The soul/funk tradition went back to the 1960s in Wellington and from 1976 to 1979, Rick Bryant kept the flame alive with his touring band Rough Justice, which included a young Stephen Jessup, who in the 1980s went on to play in Hulamen, The Tombolas and Holidaymakers.
When Hulamen released their seven-track mini-album in 1982, John McDougall had already gone AWOL, following his heart to Paris. When he returned in 1985, he started the Tombolas and released one Latin funk single ‘Glad to Gladiate’/‘Vandalised’ on the EELman Record label.
After singer Peter Marshall and sax player Andrew Clouston returned from Australia in 1986, they joined former Rodent, John McDougall and his Tombolas cohorts Jessup and vocalist Mara Finau to create a new group, The Holidaymakers.
The band recorded their own song 'Sensible Shoes’ at Marmalade Studios with soundman to the Eelman scene Nigel Stone producing. Stone suggested that they record a little known Bill Withers song, 'Sweet Lovers'. McDougall told Rip It Up (May 1988), “We were all quite keen on doing original songs, in particular 'Man With A Lego Heart' but we'd only just got it together and it would have taken ages to arrange and record.”
The Hulamen and Tombolas were part of a collective who put together the Eelman Record label to release their recordings but it was decided that the Holidaymakers single would be released on the Auckland indie label Pagan, which was more likely to get the single on radio and on the NZ Singles Chart.
When Holidaymakers played Auckland, 'Sweet Lovers' was At No.3 and was on the playlist of Auckland Top 40 station 91FM.
Wellington writer and music retailer John Pilley wrote about Holidaymakers in Rip It Up (May 1988) and said of ‘Sweet Lovers’, “The vocals are spine tinglingly superb. The single sounds like a million dollars, with world-class production and performance … and if it doesn't go Top 20, I’ll eat a copy!”
When Holidaymakers played Auckland’s Gluepot hotel (July 2, 1988), ‘Sweet Lovers’ was No.3 on the NZ Singles Chart and just added to the playlist of Auckland Top 40 station 91FM. The band’s set included Hulamen songs ‘Working for a Living’ and ‘Beer and Skittles’. Chris Bourke wrote in Rip It Up (July 1988), “‘Do the Tombola’ was a standout of their new material … the highlight of this and every other time I’ve seen the band was ‘Sensible Shoes’, their single's B-side that could become a hit on its own.” The band’s Rodents’ soul roots were also audible on the night with covers of ‘See Saw’ and ‘Love and Happiness’.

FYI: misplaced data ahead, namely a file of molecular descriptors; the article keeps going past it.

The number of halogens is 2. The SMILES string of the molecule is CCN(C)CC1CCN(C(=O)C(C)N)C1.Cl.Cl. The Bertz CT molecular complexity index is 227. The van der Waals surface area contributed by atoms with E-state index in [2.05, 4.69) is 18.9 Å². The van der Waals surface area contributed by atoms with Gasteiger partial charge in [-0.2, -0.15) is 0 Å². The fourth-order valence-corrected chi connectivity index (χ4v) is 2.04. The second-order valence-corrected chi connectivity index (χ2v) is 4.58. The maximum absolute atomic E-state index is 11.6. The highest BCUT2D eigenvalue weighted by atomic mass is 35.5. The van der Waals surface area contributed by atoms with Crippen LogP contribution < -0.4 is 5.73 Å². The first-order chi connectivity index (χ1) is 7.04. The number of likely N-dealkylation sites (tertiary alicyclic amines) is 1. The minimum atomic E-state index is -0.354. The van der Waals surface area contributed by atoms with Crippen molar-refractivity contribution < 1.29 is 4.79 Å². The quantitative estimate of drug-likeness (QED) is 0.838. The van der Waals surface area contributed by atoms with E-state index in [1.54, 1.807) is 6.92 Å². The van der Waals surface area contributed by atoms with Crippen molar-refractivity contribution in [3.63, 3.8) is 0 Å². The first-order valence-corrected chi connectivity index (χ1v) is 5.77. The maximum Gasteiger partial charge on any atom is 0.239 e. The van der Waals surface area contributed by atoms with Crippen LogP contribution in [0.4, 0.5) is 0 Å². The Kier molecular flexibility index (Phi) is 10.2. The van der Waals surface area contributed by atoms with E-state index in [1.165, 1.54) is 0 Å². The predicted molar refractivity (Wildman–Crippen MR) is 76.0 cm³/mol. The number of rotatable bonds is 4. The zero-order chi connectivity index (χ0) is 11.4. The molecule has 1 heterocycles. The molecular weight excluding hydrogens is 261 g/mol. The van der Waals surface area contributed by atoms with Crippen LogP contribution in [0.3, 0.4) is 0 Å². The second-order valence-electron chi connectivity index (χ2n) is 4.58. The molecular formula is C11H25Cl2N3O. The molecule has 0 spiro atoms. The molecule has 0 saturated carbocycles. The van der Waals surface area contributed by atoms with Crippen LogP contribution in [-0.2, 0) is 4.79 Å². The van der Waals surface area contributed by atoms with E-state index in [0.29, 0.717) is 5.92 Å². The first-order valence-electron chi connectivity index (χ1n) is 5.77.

‘Sweet Lovers’ would spend six weeks at No.1 on the NZ Singles Chart and win numerous awards at the 1988 New Zealand Music Awards – single of the year, most promising male vocalist (Peter Marshall), most promising female vocalist (Mara Finau), most promising group, best video (Fane Flaws), best producer (Nigel Stone) and best Engineer (Nigel Stone).
The follow-up single ‘Waiting in the Sunshine’ was released in December 1988 and inevitably was not as successful, but it reached No.6 and stayed on the charts for six weeks (‘Sweet Lovers’ had stayed on the charts for 22 weeks). “How do you follow the biggest-selling single of the year?” notes Pagan's Trevor Reekie.
Songwriter John McDougall left the band early 1989 prior to Holidaymakers travelling to Japan in April for the Asian And Pacific Music Festival in Fukuoka. They also played a show in Sydney on their way back. In 2013, the group’s vocalist Peter Marshall commented, “I was fed up by that point as they didn't choose the song I wanted as the second single. We were rudderless by then. Once you lose your songwriter and team leader, it’s over.”
In 2014 Marshall released a digital album, Peter and the Wolves (Eelman) which included a Holidaymakers’ live favourite ‘Lego Heart’.
Richard Caigou - drummer
Andrew Clouston - tenor sax
Mara Finau - vocals
Barbara Griffin - keyboards
Stephen Jessup - guitar
Peter Marshall - vocals
Pati Umaga - bass
John McDougall - guitar
Sweet Lovers is a cover of a Bill Withers song, originally titled We Could Be Sweet Lovers.
Sweet Lovers spent six weeks on top of the NZ Singles Chart and remained in the charts for 22 weeks. The song won several awards at the 1988 New Zealand Music Awards including Single Of The Year.